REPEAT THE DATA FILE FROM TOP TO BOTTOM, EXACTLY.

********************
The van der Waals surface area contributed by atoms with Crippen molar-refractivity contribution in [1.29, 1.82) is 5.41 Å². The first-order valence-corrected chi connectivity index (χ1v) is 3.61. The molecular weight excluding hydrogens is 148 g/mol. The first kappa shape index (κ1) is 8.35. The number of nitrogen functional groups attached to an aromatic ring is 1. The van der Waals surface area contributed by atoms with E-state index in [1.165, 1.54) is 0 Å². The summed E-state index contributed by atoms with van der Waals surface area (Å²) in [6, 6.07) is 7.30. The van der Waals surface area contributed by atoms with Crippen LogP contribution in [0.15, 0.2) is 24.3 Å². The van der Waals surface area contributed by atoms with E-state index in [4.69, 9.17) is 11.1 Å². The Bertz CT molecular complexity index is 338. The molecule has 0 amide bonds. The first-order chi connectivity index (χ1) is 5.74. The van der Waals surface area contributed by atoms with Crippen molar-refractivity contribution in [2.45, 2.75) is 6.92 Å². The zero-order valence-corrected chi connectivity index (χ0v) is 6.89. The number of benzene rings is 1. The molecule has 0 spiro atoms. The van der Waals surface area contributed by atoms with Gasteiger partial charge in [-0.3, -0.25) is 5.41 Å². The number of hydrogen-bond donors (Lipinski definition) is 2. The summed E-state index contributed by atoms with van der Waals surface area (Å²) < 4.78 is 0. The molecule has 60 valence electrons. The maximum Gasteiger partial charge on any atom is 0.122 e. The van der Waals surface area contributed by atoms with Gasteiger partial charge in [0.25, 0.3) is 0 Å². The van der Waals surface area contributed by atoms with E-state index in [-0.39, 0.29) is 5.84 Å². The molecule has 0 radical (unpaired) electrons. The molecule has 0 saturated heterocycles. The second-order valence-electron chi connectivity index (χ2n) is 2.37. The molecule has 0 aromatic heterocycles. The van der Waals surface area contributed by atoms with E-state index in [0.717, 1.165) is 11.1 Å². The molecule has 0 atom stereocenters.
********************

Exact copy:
The van der Waals surface area contributed by atoms with Crippen molar-refractivity contribution in [1.29, 1.82) is 5.41 Å². The first-order valence-corrected chi connectivity index (χ1v) is 3.61. The molecular weight excluding hydrogens is 148 g/mol. The first kappa shape index (κ1) is 8.35. The number of nitrogen functional groups attached to an aromatic ring is 1. The van der Waals surface area contributed by atoms with E-state index in [1.165, 1.54) is 0 Å². The summed E-state index contributed by atoms with van der Waals surface area (Å²) in [6, 6.07) is 7.30. The van der Waals surface area contributed by atoms with Crippen LogP contribution in [0.15, 0.2) is 24.3 Å². The van der Waals surface area contributed by atoms with E-state index in [4.69, 9.17) is 11.1 Å². The Bertz CT molecular complexity index is 338. The molecule has 0 amide bonds. The first-order chi connectivity index (χ1) is 5.74. The van der Waals surface area contributed by atoms with Crippen molar-refractivity contribution in [2.45, 2.75) is 6.92 Å². The zero-order valence-corrected chi connectivity index (χ0v) is 6.89. The number of benzene rings is 1. The molecule has 0 spiro atoms. The van der Waals surface area contributed by atoms with Gasteiger partial charge in [-0.3, -0.25) is 5.41 Å². The number of hydrogen-bond donors (Lipinski definition) is 2. The summed E-state index contributed by atoms with van der Waals surface area (Å²) < 4.78 is 0. The molecule has 60 valence electrons. The maximum Gasteiger partial charge on any atom is 0.122 e. The van der Waals surface area contributed by atoms with Gasteiger partial charge in [0.25, 0.3) is 0 Å². The van der Waals surface area contributed by atoms with E-state index in [-0.39, 0.29) is 5.84 Å². The molecule has 0 radical (unpaired) electrons. The molecule has 0 saturated heterocycles. The second-order valence-electron chi connectivity index (χ2n) is 2.37. The molecule has 0 aromatic heterocycles. The van der Waals surface area contributed by atoms with E-state index in [0.717, 1.165) is 11.1 Å². The molecule has 0 atom stereocenters.